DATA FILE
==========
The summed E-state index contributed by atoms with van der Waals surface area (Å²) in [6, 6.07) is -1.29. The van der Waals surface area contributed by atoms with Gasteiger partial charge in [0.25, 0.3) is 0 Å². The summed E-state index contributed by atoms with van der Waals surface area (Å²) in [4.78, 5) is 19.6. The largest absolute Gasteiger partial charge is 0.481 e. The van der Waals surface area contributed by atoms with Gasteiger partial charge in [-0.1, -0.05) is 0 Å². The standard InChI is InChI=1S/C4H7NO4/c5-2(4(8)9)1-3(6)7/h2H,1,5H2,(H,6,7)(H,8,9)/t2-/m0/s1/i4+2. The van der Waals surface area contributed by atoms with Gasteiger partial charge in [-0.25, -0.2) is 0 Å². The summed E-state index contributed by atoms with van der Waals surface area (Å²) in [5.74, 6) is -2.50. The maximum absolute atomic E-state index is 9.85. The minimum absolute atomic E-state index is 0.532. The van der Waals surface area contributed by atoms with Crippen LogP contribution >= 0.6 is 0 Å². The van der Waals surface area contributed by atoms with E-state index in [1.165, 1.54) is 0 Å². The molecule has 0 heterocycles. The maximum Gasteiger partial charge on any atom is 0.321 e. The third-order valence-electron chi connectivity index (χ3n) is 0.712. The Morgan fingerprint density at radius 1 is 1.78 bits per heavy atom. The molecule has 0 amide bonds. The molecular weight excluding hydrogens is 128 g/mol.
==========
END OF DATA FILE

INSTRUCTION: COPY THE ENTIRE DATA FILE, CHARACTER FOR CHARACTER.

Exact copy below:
The summed E-state index contributed by atoms with van der Waals surface area (Å²) in [6, 6.07) is -1.29. The van der Waals surface area contributed by atoms with Gasteiger partial charge in [0.25, 0.3) is 0 Å². The summed E-state index contributed by atoms with van der Waals surface area (Å²) in [4.78, 5) is 19.6. The largest absolute Gasteiger partial charge is 0.481 e. The van der Waals surface area contributed by atoms with Gasteiger partial charge in [-0.1, -0.05) is 0 Å². The standard InChI is InChI=1S/C4H7NO4/c5-2(4(8)9)1-3(6)7/h2H,1,5H2,(H,6,7)(H,8,9)/t2-/m0/s1/i4+2. The van der Waals surface area contributed by atoms with Gasteiger partial charge in [-0.25, -0.2) is 0 Å². The summed E-state index contributed by atoms with van der Waals surface area (Å²) in [5.74, 6) is -2.50. The maximum absolute atomic E-state index is 9.85. The minimum absolute atomic E-state index is 0.532. The van der Waals surface area contributed by atoms with Crippen LogP contribution >= 0.6 is 0 Å². The van der Waals surface area contributed by atoms with E-state index in [1.165, 1.54) is 0 Å². The molecule has 0 heterocycles. The maximum Gasteiger partial charge on any atom is 0.321 e. The third-order valence-electron chi connectivity index (χ3n) is 0.712. The Morgan fingerprint density at radius 1 is 1.78 bits per heavy atom. The molecule has 0 amide bonds. The molecular weight excluding hydrogens is 128 g/mol.